The Phoenix: A Source of Divine Inspiration in Chinese Culture

Evan Mantyk, Contributing Writer

Between the pencil and the paper. Between the real and the imagined. Between the human and the divine… In that misty and enchanting realm of the unknown, Shen Yun artists draw inspiration for the dances, stories, costumes, music, and backdrops that make up the pieces in its acclaimed production.

Shen Yun 10th Anniversary Prints -
Phoenixes of the Sapphire Paradise

It is here in this realm where we encounter a recurring theme in Shen Yun productions: the Phoenixes of the Sapphire World, or sometimes called the Phoenix Fairies. The vibrant color that adorns them and their world is closest to what is called royal blue in English. These dancing phoenixes usually appear on stage amidst dreamy, billowing clouds created by dry ice.

The phoenixes that they depict have long been legendary creatures in traditional Chinese culture, like the dragon. In fact, phoenixes are often depicted as the female, or yin, counterpart of the male, or yang, dragon, creating a female-male or yin-yang balance when the dragon and phoenix are paired together. (Though on their own, phoenixes, like dragons, can be male or female.)

Chinese phoenixes— fèng huáng (鳳凰)—do not rise out of ashes like the Western phoenix, rather they are creatures of divine origin intertwined with countless Chinese legends dating all the way back to the creation of Earth, and reference to them is found on the earliest known Chinese language writings on oracle bones. Phoenixes appear in artwork, idioms, and even moral philosophy. Five parts of the phoenix’s body have been linked to Confucian values: the head representing virtue, the wings righteousness, the back propriety, the abdomen trustworthiness, and the chest benevolence.

Throughout Chinese history’s 5,000 years or so, the sighting of a phoenix has been considered a good omen foretelling future blessings, such as the rise to power of a virtuous emperor or the arrival of a great sage who will help expand people’s wisdom and raise their morality. In Chinese idioms, lóng fèng chéng xiáng (龍鳳呈祥) implies some turn of events has been so wonderful that it must have been accompanied by the appearance of a dragon or phoenix; and rén zhōng lóng fèng (人中龍鳳) is used to describe someone so amazing he or she stands out like a dragon or phoenix among ordinary people.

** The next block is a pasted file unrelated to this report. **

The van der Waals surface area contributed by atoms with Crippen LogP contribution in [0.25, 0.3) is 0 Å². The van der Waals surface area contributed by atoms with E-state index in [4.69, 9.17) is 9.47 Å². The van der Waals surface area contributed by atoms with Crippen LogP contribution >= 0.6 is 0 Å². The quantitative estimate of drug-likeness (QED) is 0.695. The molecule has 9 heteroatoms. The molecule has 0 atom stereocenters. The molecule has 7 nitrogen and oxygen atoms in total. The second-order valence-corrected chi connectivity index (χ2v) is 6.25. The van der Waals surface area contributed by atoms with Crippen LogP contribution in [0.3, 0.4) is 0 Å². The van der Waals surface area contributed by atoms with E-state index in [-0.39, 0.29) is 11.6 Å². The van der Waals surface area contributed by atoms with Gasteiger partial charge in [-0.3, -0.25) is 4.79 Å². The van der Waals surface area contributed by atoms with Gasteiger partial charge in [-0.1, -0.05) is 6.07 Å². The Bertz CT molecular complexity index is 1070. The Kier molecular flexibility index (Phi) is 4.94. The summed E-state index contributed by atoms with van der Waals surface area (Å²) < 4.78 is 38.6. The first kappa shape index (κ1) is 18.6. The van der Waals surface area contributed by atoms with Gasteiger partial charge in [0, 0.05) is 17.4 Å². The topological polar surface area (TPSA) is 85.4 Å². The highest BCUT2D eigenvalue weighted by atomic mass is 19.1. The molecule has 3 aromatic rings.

Thus, in the rich treasury of traditional Chinese culture, the phoenix is genuinely a bird yet also genuinely a person or force for good, which is linked to the immortal and the divine. The phoenix truly exists, intangible yet tangible, unseen yet seen.

Phoenix of the Sapphire World Scarf

Inspired by numerous Shen Yun dance pieces, the Shen Yun Shop’s Phoenix of the Sapphire World Scarf celebrates these mystical creatures of both legend and reality. A phoenix incarnated as a Phoenix Fairy in her wondrous blue-tinged world adorns the center. Her scene is surrounded by cloud-like ruyi patterns and multi-colored phoenix feathers. The outer border features in gold phoenixes flying together and their ornate tails.

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